Tuesday, June 5, 2007

Longtime Ivar's Chowder Cook Retires

IN THE NEWS: The Post-Intelligencer's Leslie Kelly reviews Portage (2209 Queen Anne Ave. N.) and also interviews Einar Larson, who's hanging up his apron after 45 years of cooking chowder at the legendary Ivar's. ... Kelly blogs that Patrick Rolfe, a sous chef at Palisade, is one of the finalists on the new season of The Next Food Network Star, which debuted June 3 ... Cheap Eats stops by Judy Fu's Snappy Dragon (8917 Roosevelt Way N.E.). seattlepi.com ... The Seattle Times' Providence Cicero gives one and a half stars to Southlake Grill (1253 Thomas St., Seattle) and stops by Snoose Junction Pizzeria (2305 N.W. Market St., Seattle). ... The paper also notes the opening of Crow restaurant spinoff Betty (1507 Queen Anne Ave. N) as well as the June 2 closing of chef-owner Mike Manley's Union Bay Cafe after 21 years. Chef-owner David Hahne's Italian restaurant Enotria takes over the space in July. seattletimes.com ... The Stranger's Bethany Jean Clement does the Twist Restaurant and Lounge (2313 First Ave, Seattle), while Chris McCann considers Ephesus (5245 California Ave SW, Seattle) and Kokoras Greek Grill (6400 1/2 California Ave SW, Seattle). thestranger.com ... Seattle Weekly's Jonathan Kauffman reviews Salvadorian spot Mi Chalateca (9710 Aurora Ave. N.) and Padi Indonesian Cafe (5004 University Way N.E.), while Aja Pecknold stops by Umi Sake House (2230 First Ave.). And from Kauffman's Voracious blog, "Super Bowl Noodle House, the 10-year-old Ravenna shop with the great Thai soup noodles and better menu descriptions, is closing (May 31), six months after owner Parichad Khumpitak died of liver cancer. But it won't be shut for long. Mary Hoy has taken over the business, and will reopen Super Bowl on June 8 as Big Bowl Noodle House, with much the same menu. If you're free for lunch on June 11, stop by (from 11 a.m. to 4 p.m.), when all proceeds from your bowl of Old Faithful or M-80 noodles will go to cancer research." seattleweekly.com ... Starbucks Corp. will begin making its espresso drinks with reduced-fat milk instead of whole milk by the end of the year, the Puget Sound Business Journal reports. The Seattle-based coffee giant currently makes its lattes with whole milk, unless otherwise requested. Later this year, Starbucks will use 2 percent milk, unless otherwise requested, at all its North American locations. Starbucks officials said they're making the switch because of customer demand for 2 percent milk, which has less fat and fewer calories. Currently, according to Starbucks.com, a 16-ounce (grande) Starbucks Caffe Mocha drink made with whole milk has 400 calories and one made with nonfat milk has 330 calories, the paper reports.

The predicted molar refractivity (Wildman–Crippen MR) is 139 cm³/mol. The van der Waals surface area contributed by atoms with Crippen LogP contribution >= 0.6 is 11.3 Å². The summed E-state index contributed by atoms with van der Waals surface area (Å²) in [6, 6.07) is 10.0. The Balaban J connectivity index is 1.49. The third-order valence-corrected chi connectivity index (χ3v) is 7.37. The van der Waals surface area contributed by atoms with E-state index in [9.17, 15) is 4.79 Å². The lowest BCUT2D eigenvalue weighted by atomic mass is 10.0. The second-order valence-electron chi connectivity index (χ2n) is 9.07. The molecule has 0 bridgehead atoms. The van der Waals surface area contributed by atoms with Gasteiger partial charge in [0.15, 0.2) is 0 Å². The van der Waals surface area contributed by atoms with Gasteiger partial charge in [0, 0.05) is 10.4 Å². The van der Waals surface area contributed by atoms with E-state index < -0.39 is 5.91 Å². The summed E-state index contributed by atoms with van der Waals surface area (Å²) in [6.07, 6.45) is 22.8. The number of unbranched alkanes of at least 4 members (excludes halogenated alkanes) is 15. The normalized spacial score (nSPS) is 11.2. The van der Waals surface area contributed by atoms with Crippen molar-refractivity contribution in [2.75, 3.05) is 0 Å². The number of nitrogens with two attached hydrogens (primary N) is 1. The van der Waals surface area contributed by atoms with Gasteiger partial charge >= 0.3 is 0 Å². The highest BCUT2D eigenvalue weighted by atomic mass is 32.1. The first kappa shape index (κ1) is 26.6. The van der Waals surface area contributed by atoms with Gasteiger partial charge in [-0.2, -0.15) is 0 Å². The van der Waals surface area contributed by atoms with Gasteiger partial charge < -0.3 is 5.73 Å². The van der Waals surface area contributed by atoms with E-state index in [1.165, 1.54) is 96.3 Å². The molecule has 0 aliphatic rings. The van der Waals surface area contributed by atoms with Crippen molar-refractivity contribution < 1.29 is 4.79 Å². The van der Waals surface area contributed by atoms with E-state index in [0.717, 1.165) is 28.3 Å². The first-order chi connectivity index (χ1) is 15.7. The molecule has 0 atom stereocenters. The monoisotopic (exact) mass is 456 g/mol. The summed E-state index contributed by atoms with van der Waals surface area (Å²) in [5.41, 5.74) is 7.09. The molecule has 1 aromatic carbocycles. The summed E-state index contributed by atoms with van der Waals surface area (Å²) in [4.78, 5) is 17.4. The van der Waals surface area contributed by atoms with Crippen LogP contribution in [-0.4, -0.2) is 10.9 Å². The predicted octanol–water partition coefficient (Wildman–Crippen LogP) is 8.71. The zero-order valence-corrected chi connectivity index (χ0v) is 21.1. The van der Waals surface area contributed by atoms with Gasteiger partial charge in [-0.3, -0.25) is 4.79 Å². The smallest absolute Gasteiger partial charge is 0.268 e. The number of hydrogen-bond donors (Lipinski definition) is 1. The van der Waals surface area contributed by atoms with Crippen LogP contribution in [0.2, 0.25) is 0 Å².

Compiled by Pat Embry, WhereTheLocalsEat.com

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